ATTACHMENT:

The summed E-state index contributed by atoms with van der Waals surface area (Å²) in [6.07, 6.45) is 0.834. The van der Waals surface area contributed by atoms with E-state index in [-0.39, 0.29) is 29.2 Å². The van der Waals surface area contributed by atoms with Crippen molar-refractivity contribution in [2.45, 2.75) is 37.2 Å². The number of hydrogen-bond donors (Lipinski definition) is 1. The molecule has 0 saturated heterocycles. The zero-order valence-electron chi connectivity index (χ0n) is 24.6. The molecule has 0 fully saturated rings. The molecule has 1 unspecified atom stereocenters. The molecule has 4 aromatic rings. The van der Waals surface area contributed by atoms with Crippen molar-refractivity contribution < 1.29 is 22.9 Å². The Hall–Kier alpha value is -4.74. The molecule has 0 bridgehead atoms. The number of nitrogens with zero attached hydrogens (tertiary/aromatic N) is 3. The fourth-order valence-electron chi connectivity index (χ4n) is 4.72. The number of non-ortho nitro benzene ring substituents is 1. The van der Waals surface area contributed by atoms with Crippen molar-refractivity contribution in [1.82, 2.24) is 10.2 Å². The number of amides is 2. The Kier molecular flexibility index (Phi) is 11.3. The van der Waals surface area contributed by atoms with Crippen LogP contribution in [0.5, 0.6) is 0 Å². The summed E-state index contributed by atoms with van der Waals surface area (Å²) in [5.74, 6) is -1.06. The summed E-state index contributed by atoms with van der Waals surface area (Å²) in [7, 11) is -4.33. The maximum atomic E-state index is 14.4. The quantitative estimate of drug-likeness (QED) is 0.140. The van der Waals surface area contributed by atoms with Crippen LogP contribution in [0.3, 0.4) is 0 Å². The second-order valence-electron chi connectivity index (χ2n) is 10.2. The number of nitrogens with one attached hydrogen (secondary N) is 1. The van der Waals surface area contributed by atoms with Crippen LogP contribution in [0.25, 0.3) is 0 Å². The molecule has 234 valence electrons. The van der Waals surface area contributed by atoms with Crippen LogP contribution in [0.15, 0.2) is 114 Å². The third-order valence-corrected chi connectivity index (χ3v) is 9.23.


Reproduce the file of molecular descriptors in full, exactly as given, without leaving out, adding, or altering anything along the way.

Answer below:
The summed E-state index contributed by atoms with van der Waals surface area (Å²) in [6.07, 6.45) is 0.834. The van der Waals surface area contributed by atoms with E-state index in [-0.39, 0.29) is 29.2 Å². The van der Waals surface area contributed by atoms with Crippen molar-refractivity contribution in [2.45, 2.75) is 37.2 Å². The number of hydrogen-bond donors (Lipinski definition) is 1. The molecule has 0 saturated heterocycles. The zero-order valence-electron chi connectivity index (χ0n) is 24.6. The molecule has 0 fully saturated rings. The molecule has 1 unspecified atom stereocenters. The molecule has 4 aromatic rings. The van der Waals surface area contributed by atoms with Crippen molar-refractivity contribution < 1.29 is 22.9 Å². The Hall–Kier alpha value is -4.74. The molecule has 0 bridgehead atoms. The number of nitrogens with zero attached hydrogens (tertiary/aromatic N) is 3. The fourth-order valence-electron chi connectivity index (χ4n) is 4.72. The number of non-ortho nitro benzene ring substituents is 1. The van der Waals surface area contributed by atoms with Crippen molar-refractivity contribution in [1.82, 2.24) is 10.2 Å². The number of amides is 2. The Kier molecular flexibility index (Phi) is 11.3. The van der Waals surface area contributed by atoms with Crippen LogP contribution in [0.5, 0.6) is 0 Å². The summed E-state index contributed by atoms with van der Waals surface area (Å²) in [5.74, 6) is -1.06. The summed E-state index contributed by atoms with van der Waals surface area (Å²) in [7, 11) is -4.33. The maximum atomic E-state index is 14.4. The quantitative estimate of drug-likeness (QED) is 0.140. The van der Waals surface area contributed by atoms with Crippen LogP contribution in [0.3, 0.4) is 0 Å². The second-order valence-electron chi connectivity index (χ2n) is 10.2. The number of nitrogens with one attached hydrogen (secondary N) is 1. The van der Waals surface area contributed by atoms with Crippen LogP contribution in [0.25, 0.3) is 0 Å². The molecule has 234 valence electrons. The van der Waals surface area contributed by atoms with Crippen LogP contribution in [0.15, 0.2) is 114 Å². The third-order valence-corrected chi connectivity index (χ3v) is 9.23.